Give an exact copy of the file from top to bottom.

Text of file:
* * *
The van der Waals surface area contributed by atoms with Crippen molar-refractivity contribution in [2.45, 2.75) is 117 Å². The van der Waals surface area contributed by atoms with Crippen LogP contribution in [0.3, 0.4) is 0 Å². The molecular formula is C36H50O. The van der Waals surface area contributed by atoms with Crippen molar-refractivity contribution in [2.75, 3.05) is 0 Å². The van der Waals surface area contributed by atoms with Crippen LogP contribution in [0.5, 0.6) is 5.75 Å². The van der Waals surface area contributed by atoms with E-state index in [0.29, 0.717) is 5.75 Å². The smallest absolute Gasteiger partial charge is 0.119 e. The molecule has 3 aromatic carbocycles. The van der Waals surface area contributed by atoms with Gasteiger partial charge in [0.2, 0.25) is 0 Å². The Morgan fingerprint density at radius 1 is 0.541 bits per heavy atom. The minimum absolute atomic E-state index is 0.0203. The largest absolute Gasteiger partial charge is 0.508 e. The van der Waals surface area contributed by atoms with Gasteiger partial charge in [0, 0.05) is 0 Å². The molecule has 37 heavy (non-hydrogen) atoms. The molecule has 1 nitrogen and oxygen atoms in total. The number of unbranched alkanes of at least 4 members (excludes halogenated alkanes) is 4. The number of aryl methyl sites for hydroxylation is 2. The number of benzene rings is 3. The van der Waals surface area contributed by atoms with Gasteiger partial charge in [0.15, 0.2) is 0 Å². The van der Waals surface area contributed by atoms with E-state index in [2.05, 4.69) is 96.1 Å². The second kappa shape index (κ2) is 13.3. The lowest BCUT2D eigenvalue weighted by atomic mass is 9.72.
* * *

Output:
The van der Waals surface area contributed by atoms with Crippen molar-refractivity contribution in [2.45, 2.75) is 117 Å². The van der Waals surface area contributed by atoms with Crippen LogP contribution in [0.3, 0.4) is 0 Å². The molecular formula is C36H50O. The van der Waals surface area contributed by atoms with Crippen molar-refractivity contribution in [2.75, 3.05) is 0 Å². The van der Waals surface area contributed by atoms with Crippen LogP contribution in [0.5, 0.6) is 5.75 Å². The van der Waals surface area contributed by atoms with E-state index in [0.29, 0.717) is 5.75 Å². The smallest absolute Gasteiger partial charge is 0.119 e. The molecule has 3 aromatic carbocycles. The van der Waals surface area contributed by atoms with Gasteiger partial charge in [0.2, 0.25) is 0 Å². The Morgan fingerprint density at radius 1 is 0.541 bits per heavy atom. The minimum absolute atomic E-state index is 0.0203. The largest absolute Gasteiger partial charge is 0.508 e. The van der Waals surface area contributed by atoms with Gasteiger partial charge in [0, 0.05) is 0 Å². The molecule has 37 heavy (non-hydrogen) atoms. The molecule has 1 nitrogen and oxygen atoms in total. The number of unbranched alkanes of at least 4 members (excludes halogenated alkanes) is 4. The number of aryl methyl sites for hydroxylation is 2. The number of benzene rings is 3. The van der Waals surface area contributed by atoms with Gasteiger partial charge in [0.15, 0.2) is 0 Å². The van der Waals surface area contributed by atoms with E-state index in [2.05, 4.69) is 96.1 Å². The second kappa shape index (κ2) is 13.3. The lowest BCUT2D eigenvalue weighted by atomic mass is 9.72.